Friday, August 2, 2013

Grow Money Day 6: Squirrel It All Away For The Winter

Long term prosperity takes planning.  This little plan is just a tiny replica of a bigger plan.  It's time to start storing up prosperity for the winter!  

Let's dry all your tasty herbs!  Don't have any herb plants?   If you have been following along in your blog as we took each baby step toward financial stability and quality of life improvements you should have leftover soil and fertilizer.

The vegetable plants are on auto pilot.  Water them if they wilt.

While you wait for your harvest, let's expand our financial and quality-of-life improvements...
A jar of dried oregano costs $4.  I actually bought one last winter.  It was a new experience.  I was making spaghetti and I ran out of oregano.  My plants were at the farm and rooted into the ground in a way that made it very difficult to harvest.  So I headed out to the store.


I always thought of my herb plants as a discretionary item.  Something a customer bought for enjoyment.  But that spaghetti wasn't going to flavor itself!  That jar of oregano cost $4 plus tax, time and mileage.
We sell oregano plants for $3.  If you use every leaf on the plant, they will grow back!  Now I'm using those plants as part of my save-money plan!

You will need a container.  My kids learned a new word: dumpster diving.  I was lucky enough to find a basket with a broken handle on top of my neighbors' garbage.  This won't work perfectly forever, but it will work just fine for right now.  

Looking around, especially at other people's garbage always sparks new ideas.  My house can be a raging mess, but when I walk into somebody else's house, I'm motivated.  I've seen a million pictures of things planted in containers: shoes, old jeans, purses, wig heads.  My own stuff never looks like something I want to fill with dirt, but my neighbors' stuff does!!

This basket is way bigger than I was looking for, but there are several herbs I use that I don't want to buy: oregano (2), parsley (2), basil (2), sage, rosemary.

8 plants at $3 each is $24.  Soil and fertilizer are already paid for.  Basket was free.  $24 divided by $4 jar of herbs means we will need to produce 6 jars of dried herbs to pay for this.  Or 8 packets of fresh herbs at $3 each.  That will be no problem!  We can probably do both!  Double back on investment cost, just like the vegetables.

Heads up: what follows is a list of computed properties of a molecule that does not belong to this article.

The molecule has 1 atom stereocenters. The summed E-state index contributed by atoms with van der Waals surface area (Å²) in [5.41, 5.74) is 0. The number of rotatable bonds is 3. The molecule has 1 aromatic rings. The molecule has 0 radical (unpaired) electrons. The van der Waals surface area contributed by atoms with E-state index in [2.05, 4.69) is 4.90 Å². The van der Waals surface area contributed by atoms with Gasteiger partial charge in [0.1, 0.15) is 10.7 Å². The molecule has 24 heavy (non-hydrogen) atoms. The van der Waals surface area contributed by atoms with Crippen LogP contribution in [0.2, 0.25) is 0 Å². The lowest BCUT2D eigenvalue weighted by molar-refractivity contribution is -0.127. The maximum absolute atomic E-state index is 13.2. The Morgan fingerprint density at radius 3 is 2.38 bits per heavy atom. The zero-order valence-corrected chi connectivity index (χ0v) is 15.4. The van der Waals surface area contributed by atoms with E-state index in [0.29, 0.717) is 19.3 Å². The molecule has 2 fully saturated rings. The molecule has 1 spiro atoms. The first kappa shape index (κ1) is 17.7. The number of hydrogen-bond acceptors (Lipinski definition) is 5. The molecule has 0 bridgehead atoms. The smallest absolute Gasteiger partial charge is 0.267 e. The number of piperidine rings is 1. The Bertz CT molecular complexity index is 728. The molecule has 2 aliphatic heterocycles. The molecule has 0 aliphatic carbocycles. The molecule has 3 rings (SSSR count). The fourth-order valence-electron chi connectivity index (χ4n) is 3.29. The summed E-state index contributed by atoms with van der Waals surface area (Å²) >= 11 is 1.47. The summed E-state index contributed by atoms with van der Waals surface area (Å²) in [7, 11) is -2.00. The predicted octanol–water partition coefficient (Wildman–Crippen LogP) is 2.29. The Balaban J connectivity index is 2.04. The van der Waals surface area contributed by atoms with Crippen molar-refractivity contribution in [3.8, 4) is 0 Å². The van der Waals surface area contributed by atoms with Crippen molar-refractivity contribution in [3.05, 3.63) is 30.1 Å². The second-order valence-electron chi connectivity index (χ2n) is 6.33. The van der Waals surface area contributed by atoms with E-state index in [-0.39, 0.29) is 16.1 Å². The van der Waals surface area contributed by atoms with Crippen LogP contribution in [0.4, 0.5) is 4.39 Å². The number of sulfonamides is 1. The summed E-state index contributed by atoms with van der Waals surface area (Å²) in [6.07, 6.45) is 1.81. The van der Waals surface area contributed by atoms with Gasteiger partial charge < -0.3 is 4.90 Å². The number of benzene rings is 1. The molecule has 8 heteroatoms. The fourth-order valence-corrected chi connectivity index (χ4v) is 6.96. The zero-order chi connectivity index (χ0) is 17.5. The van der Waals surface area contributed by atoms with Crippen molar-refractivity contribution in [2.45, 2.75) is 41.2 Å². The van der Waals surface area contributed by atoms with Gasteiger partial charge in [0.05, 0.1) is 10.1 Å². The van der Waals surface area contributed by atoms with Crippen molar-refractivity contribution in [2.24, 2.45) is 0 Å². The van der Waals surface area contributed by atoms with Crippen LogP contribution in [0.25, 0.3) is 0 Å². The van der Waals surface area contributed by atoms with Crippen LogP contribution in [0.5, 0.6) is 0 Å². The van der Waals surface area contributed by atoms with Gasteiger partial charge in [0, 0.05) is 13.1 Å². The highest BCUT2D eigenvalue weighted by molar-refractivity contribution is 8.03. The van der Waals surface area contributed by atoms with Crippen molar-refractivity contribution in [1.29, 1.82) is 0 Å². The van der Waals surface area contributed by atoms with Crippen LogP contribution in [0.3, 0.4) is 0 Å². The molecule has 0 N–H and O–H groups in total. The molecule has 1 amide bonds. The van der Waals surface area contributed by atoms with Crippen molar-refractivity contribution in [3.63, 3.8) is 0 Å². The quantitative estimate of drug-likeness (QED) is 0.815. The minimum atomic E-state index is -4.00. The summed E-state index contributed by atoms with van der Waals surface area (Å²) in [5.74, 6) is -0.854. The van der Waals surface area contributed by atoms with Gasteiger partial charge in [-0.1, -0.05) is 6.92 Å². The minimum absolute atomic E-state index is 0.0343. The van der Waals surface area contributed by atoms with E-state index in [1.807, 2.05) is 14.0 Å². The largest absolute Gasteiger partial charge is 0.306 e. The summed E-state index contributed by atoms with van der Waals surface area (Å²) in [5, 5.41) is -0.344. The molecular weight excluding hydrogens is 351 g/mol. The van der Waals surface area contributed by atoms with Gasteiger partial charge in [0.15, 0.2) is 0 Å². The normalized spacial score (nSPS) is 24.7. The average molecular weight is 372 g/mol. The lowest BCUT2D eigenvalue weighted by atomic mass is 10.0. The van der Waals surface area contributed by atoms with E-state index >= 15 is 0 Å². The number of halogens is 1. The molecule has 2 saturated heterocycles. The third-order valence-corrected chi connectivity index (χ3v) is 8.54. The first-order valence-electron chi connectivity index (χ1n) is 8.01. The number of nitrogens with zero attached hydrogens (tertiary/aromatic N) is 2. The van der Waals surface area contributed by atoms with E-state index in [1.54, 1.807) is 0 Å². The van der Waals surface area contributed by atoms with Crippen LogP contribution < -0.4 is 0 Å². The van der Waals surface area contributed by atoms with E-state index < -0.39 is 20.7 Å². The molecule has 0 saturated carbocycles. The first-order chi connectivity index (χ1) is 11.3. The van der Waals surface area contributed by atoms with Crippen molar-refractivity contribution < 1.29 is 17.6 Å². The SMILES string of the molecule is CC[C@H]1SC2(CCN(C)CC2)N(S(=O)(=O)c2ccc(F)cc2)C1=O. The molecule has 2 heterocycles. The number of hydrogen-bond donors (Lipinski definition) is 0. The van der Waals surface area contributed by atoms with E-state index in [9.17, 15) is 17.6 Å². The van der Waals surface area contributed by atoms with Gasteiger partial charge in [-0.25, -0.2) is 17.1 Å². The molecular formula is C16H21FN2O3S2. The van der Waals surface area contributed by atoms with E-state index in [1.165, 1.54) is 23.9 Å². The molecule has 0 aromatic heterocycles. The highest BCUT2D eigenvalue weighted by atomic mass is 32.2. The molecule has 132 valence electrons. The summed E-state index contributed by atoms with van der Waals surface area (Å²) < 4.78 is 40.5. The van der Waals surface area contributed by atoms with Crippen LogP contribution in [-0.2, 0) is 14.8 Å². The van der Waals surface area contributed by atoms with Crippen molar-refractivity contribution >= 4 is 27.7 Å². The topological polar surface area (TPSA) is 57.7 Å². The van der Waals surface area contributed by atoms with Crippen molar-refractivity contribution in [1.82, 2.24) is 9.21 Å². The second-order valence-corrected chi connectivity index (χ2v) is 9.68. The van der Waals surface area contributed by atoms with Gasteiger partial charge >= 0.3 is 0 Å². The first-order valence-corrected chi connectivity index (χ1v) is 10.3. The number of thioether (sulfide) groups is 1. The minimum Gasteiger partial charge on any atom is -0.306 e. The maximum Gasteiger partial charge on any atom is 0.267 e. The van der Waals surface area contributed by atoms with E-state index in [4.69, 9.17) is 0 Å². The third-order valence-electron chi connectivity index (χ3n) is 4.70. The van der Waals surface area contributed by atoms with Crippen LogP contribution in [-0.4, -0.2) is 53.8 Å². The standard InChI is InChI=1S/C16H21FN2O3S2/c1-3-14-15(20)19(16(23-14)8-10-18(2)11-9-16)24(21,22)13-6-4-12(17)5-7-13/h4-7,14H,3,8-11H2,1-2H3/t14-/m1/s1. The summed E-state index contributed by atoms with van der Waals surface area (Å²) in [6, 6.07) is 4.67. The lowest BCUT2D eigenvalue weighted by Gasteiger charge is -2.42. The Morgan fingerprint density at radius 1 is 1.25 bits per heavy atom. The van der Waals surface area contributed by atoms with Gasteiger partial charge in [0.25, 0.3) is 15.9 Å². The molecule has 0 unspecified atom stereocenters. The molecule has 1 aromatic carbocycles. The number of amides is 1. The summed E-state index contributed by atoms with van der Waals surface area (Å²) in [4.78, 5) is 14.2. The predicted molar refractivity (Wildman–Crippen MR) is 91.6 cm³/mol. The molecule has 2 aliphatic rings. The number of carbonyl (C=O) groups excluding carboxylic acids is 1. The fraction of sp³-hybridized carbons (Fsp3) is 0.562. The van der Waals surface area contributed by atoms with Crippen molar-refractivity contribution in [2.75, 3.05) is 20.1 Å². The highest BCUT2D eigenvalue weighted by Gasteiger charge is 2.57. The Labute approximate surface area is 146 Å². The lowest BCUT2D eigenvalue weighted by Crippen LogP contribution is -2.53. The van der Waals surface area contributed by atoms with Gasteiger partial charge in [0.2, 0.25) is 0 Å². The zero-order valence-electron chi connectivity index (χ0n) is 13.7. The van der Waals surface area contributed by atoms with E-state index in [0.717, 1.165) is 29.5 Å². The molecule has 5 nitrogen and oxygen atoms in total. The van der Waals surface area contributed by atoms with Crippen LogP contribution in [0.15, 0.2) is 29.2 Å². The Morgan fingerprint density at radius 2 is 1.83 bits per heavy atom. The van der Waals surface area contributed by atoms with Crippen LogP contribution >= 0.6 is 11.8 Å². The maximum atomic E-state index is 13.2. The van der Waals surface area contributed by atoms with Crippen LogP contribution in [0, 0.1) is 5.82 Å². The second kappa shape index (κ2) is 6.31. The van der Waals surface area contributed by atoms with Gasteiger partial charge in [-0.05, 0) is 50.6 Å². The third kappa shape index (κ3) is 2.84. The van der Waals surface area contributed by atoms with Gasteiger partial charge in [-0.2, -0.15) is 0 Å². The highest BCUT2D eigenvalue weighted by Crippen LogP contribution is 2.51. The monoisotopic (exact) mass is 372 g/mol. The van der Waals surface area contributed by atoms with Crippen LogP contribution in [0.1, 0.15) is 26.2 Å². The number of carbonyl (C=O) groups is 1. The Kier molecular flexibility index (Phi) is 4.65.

This is another easy project.  Planting time will be about 15 minutes - not counting shopping for plants and dumpster diving.

  • I had an old sheet in the garbage I lined the basket with it.  It will keep some of the dirt from rinsing out and is porous too.
  • Next I put 2-3 inches of soil in and sprinkled 2 tablespoons of the slow-release fertilizer we bought for the veggies.  
  • I dug little intentions and placed a plant in each.  Rosemary and sage got corner spots because they like to dry out.
  • Then I filled it the rest of the way with soil.  Tah Dah!  
  • Water it gently!

In about a week, start harvesting sprigs and using the herbs.  Dry leftovers in the microwave and put them in a jar or sealed bag.  The quality of home grown fresh and dried herbs will be noticeably superior to what is available in stores.  Jars of dried herbs make great gifts too!


  1. Great advice. And for things that I run out of in the middle of winter or can't grow here (due to the short summer), I get from the hippie/natural/organic store in town for super cheap. That $4 jar of oregano costs me like $0.20 to refill from the bulk spices area of the local natural foods store.

    1. That's a great tip! I wasn't going that far, but refilling with bulk is another good idea. I'm a newbee(sp?) to buying vs growing.